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SCDOT chemical sprays leave corridors of dead plants around Edisto and Charleston area

Edisto Island

The South Carolina Department of Transportation sprayed plants, bushes and trees along S.C. Highway 174 on Edisto Island to suppress growth. Residents worry that it's damaging native plants and sending nasty chemicals into stormwater. Brad Nettles/Staff

Chemical spraying along roads in the Charleston area has left unsightly, browned foliage behind and residents are worried about how the herbicide affects the environment. 

But the S.C. Department of Transportation said the chemical used is safe, and that the spraying must be done as the agency prepares to inspect bridges around South Carolina. 

The spraying has stoked particular uproar on Edisto Island, where S.C. Highway 174 — the 17-mile thoroughfare that leads from the island's entrance to its beach — was treated in June.

The road was designated a National Scenic Byway in 2009, said Marian Brailsford, who led that effort in her former job as director of the Edisto Open Land Trust. 

Ida Tipton, a resident of Edisto Beach, drives the entire length of 174 whenever she has a medical appointment or other commitment off the island. She said she's seen debris in Edisto Beach State Park and damaged trees along the road. She worries the view is a poor greeting to tourists who soon will arrive for Labor Day weekend. 

"It's worse than I've ever seen in the 20 years I've been here on this island," she said. "Right before the last holiday of the year we’ve got nothing but debris on Highway 174."

Brush management is often a touchy subject in the Lowcountry, populated as it is with sensitive marshlands, moss-draped live oaks and protective residents. Multiple communities have protested recent tree-trimming by electric utility Dominion Energy. 

But in the case of roadside brush management, SCDOT's priority is to make sure the roadway is safe and visibility is maintained, said Jennifer Gruber.

She manages the agency's vegetation control across the state, which is done by mechanical trimming and chemical sprays. 

Edisto Island

The South Carolina Department of Transportation sprayed foliage along S.C. Highway 174 on Edisto Island to suppress growth. Residents worry about the unsightly results and impact on the environment. Brad Nettles/Staff

The effects look so severe on Edisto and other parts of the Charleston area because work crews applied the chemical during the growing season, a new technique, Gruber said. The spraying is usually done while plants are dormant, she added, and that's less obvious.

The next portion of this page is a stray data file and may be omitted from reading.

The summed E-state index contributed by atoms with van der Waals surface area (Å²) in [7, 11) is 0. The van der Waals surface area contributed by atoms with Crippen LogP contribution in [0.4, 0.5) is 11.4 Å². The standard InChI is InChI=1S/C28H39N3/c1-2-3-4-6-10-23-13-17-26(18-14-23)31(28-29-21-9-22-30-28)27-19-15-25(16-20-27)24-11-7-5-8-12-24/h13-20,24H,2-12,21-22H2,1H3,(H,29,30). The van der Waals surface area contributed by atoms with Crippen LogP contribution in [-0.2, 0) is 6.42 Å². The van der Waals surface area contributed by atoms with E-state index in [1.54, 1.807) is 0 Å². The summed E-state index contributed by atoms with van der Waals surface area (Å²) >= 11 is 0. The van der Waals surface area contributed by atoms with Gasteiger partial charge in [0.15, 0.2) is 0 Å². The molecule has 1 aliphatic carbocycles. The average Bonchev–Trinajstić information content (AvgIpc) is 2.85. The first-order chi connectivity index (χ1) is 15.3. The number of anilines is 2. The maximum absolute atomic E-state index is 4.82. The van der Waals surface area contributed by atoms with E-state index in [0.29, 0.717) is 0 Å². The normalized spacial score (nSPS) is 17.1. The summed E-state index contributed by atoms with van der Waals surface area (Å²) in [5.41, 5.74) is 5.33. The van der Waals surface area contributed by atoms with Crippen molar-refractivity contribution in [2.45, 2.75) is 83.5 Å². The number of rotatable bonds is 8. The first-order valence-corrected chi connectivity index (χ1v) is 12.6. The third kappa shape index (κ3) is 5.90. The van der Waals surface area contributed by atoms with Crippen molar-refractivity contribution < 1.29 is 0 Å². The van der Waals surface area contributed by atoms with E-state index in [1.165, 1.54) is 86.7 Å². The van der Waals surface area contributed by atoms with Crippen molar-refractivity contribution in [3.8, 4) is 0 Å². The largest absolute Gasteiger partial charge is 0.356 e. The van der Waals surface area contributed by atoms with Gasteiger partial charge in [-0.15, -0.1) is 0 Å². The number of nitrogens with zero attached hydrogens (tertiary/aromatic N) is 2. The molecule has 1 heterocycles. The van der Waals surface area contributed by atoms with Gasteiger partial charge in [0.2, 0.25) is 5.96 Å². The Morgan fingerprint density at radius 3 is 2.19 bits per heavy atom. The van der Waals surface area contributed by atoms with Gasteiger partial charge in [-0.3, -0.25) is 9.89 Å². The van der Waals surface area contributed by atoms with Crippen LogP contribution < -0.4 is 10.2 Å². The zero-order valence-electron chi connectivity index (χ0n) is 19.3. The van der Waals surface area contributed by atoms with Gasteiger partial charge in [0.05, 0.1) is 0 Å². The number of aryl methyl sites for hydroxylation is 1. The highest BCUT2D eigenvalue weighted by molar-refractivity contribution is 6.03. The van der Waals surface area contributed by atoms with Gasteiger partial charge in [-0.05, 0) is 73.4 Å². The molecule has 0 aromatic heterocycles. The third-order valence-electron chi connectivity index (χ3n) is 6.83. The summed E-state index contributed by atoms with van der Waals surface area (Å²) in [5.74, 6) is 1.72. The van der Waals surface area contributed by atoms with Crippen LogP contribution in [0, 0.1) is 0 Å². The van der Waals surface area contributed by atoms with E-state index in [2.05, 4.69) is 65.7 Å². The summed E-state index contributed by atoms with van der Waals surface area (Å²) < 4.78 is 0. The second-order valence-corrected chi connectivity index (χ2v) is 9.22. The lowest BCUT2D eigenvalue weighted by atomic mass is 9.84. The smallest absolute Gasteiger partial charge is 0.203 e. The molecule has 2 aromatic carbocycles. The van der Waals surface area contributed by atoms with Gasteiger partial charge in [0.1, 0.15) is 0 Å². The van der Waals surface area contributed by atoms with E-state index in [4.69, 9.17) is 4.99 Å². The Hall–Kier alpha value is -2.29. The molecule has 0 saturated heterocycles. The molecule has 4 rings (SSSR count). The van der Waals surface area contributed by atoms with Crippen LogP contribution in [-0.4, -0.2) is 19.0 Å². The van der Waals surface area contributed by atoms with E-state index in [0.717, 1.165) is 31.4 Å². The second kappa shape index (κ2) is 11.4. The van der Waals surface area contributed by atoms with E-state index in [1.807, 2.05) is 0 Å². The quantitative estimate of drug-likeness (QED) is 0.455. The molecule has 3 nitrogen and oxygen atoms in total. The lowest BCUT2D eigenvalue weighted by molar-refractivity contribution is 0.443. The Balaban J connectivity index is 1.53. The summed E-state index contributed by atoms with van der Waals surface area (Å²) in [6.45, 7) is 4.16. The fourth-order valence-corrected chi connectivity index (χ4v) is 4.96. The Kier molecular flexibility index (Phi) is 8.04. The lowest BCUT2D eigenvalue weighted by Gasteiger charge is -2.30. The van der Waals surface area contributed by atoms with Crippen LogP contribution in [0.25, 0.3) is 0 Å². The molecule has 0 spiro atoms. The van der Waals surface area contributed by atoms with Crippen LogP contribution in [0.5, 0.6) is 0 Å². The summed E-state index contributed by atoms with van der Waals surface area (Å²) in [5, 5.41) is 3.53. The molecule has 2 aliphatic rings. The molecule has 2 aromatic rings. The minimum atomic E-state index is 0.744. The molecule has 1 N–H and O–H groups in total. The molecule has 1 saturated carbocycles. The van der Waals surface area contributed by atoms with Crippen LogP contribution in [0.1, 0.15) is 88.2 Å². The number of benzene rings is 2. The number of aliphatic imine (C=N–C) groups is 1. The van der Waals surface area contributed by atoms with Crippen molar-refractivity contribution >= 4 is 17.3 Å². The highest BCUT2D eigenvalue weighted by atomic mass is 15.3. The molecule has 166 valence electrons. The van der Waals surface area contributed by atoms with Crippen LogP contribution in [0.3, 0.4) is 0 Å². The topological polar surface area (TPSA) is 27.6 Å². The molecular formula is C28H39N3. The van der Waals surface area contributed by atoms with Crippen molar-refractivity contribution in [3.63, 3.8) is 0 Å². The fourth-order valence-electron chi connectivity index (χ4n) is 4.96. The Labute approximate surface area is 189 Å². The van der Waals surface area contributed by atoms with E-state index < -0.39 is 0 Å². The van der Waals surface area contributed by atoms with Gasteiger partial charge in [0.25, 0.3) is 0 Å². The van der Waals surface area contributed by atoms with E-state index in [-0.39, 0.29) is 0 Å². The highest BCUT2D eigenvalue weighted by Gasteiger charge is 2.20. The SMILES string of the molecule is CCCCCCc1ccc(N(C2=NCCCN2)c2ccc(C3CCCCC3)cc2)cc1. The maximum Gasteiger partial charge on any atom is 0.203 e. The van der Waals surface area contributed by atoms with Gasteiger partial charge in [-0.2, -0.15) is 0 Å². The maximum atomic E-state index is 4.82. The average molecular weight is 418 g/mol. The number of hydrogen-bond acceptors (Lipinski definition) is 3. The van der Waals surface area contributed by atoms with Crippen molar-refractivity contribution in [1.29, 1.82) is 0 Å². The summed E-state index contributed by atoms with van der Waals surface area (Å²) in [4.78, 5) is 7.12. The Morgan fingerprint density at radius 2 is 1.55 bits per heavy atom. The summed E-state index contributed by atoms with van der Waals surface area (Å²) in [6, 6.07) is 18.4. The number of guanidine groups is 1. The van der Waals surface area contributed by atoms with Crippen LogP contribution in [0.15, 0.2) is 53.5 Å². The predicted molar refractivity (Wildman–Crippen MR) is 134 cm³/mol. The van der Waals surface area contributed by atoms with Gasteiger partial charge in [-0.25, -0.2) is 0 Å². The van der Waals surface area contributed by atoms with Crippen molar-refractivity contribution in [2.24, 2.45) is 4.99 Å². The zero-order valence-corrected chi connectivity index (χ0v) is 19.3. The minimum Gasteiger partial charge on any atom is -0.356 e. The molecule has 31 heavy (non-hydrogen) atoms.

Brailsford said many on the island are concerned about the environmental effects of spraying a defoliating chemical so widely, as Edisto is laced with more than 50 creeks, streams and tributaries. Using chemicals, she said, doesn't jibe with the plan laid out when 174 became a scenic byway.

"If bushes and small trees are in the way, we’ll cut them down," Brailsford said. "Why use poisons, why subject the landscape to three or four months of hideous brownout that looks like a fire rolled through?"

The concern also comes as juries have awarded large verdicts to plaintiffs who claimed they were injured by exposure to the Monsanto Co.'s popular Roundup weedkiller.

The chemical used by DOT's work crews is sold under the brand name Garlon 3A. It was chosen because it's approved for an aquatic environment, such as the marshes and transitional areas around bridges, Gruber said. 

DOT has to inspect bridges around the state this year, so brush has to be cleared for inspectors to see all parts of the structure, she added.

At the same time, the chemical's Environmental Protection Agency-approved product label warns against using the chemical in areas where soils are permeable or in salt water bays or estuaries. 

Vijay Vulava, a professor at the College of Charleston who studies environmental contamination, said chemicals like Garlon 3A vary in how well they stick to their intended targets. While the chemical is designed only to affect weeds and woody brush plants, it's unclear how much might run off during a rainstorm, he said.

Gruber said DOT's hired crews are aware of the possibility the chemical could leach out of the right of way. Crews mix it with another compound that makes it more likely to stick only to the plants it's sprayed on.

Kevin DeLorenzo, who investigates herbicide and pesticide use at Clemson University, said Garlon 3A is a typical chemical to use to clear brush next to a road. He's gotten calls about DOT's recent spraying but said it's too late to track whether the chemical spread in the environment. 

"Two months is a pretty long time," he said. 

Now, people on Edisto are left with 20-foot-high corridors of burned-out plants. DOT crews will eventually grind up the dead brush for mulch, Gruber said, but the earliest that would happen on Edisto is November. 

"My preference would be to see it done much quicker," said Jane Darby, mayor of Edisto Beach. "I understand they have high-priority issues and this might not be on the top of the list, but from an aesthetic standpoint, the sooner, the better."

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Reach Chloe Johnson at 843-735-9985. Follow her on Twitter @_ChloeAJ.

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